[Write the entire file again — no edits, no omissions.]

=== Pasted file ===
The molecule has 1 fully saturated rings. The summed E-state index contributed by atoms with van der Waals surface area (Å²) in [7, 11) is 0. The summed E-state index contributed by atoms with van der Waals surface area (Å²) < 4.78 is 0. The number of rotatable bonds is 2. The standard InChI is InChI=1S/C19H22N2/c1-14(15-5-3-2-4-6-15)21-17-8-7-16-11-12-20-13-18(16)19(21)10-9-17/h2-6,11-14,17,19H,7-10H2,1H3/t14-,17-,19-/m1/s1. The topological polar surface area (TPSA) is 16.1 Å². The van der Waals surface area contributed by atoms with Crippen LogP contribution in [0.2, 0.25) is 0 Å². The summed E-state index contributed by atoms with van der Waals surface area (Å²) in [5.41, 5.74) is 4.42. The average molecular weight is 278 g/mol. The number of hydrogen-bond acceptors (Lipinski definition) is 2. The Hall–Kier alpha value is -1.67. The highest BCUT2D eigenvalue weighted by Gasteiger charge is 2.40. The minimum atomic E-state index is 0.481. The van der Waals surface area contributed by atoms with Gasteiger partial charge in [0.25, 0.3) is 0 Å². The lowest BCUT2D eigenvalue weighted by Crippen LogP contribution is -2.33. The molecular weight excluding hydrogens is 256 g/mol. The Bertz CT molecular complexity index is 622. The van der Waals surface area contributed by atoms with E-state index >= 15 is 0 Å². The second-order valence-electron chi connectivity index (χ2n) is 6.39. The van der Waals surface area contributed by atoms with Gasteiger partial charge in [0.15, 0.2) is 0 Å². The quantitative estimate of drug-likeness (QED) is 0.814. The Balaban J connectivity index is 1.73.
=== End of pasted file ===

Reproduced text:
The molecule has 1 fully saturated rings. The summed E-state index contributed by atoms with van der Waals surface area (Å²) in [7, 11) is 0. The summed E-state index contributed by atoms with van der Waals surface area (Å²) < 4.78 is 0. The number of rotatable bonds is 2. The standard InChI is InChI=1S/C19H22N2/c1-14(15-5-3-2-4-6-15)21-17-8-7-16-11-12-20-13-18(16)19(21)10-9-17/h2-6,11-14,17,19H,7-10H2,1H3/t14-,17-,19-/m1/s1. The topological polar surface area (TPSA) is 16.1 Å². The van der Waals surface area contributed by atoms with Crippen LogP contribution in [0.2, 0.25) is 0 Å². The summed E-state index contributed by atoms with van der Waals surface area (Å²) in [5.41, 5.74) is 4.42. The average molecular weight is 278 g/mol. The number of hydrogen-bond acceptors (Lipinski definition) is 2. The Hall–Kier alpha value is -1.67. The highest BCUT2D eigenvalue weighted by Gasteiger charge is 2.40. The minimum atomic E-state index is 0.481. The van der Waals surface area contributed by atoms with Gasteiger partial charge in [0.25, 0.3) is 0 Å². The lowest BCUT2D eigenvalue weighted by Crippen LogP contribution is -2.33. The molecular weight excluding hydrogens is 256 g/mol. The Bertz CT molecular complexity index is 622. The van der Waals surface area contributed by atoms with E-state index >= 15 is 0 Å². The second-order valence-electron chi connectivity index (χ2n) is 6.39. The van der Waals surface area contributed by atoms with Gasteiger partial charge in [0.15, 0.2) is 0 Å². The quantitative estimate of drug-likeness (QED) is 0.814. The Balaban J connectivity index is 1.73.